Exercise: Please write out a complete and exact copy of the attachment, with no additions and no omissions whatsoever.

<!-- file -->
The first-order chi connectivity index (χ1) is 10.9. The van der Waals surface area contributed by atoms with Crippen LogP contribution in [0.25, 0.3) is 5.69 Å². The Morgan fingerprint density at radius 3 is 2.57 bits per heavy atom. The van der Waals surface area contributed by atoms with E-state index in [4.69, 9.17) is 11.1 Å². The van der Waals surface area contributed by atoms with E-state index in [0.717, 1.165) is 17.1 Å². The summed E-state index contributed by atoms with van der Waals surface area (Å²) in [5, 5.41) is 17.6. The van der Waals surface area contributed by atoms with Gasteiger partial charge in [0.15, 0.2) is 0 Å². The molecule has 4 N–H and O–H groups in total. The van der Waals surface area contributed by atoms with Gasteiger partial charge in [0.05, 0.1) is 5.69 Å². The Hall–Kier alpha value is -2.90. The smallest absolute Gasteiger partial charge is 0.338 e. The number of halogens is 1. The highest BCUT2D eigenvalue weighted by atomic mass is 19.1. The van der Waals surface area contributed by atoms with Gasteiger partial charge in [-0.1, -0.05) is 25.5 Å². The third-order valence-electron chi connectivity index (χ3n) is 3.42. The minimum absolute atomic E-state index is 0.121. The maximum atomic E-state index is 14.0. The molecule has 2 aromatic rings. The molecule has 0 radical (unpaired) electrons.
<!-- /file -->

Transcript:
The first-order chi connectivity index (χ1) is 10.9. The van der Waals surface area contributed by atoms with Crippen LogP contribution in [0.25, 0.3) is 5.69 Å². The Morgan fingerprint density at radius 3 is 2.57 bits per heavy atom. The van der Waals surface area contributed by atoms with E-state index in [4.69, 9.17) is 11.1 Å². The van der Waals surface area contributed by atoms with E-state index in [0.717, 1.165) is 17.1 Å². The summed E-state index contributed by atoms with van der Waals surface area (Å²) in [5, 5.41) is 17.6. The van der Waals surface area contributed by atoms with Gasteiger partial charge in [0.15, 0.2) is 0 Å². The molecule has 4 N–H and O–H groups in total. The van der Waals surface area contributed by atoms with Gasteiger partial charge in [0.05, 0.1) is 5.69 Å². The Hall–Kier alpha value is -2.90. The smallest absolute Gasteiger partial charge is 0.338 e. The number of halogens is 1. The highest BCUT2D eigenvalue weighted by atomic mass is 19.1. The van der Waals surface area contributed by atoms with Gasteiger partial charge in [-0.1, -0.05) is 25.5 Å². The third-order valence-electron chi connectivity index (χ3n) is 3.42. The minimum absolute atomic E-state index is 0.121. The maximum atomic E-state index is 14.0. The molecule has 2 aromatic rings. The molecule has 0 radical (unpaired) electrons.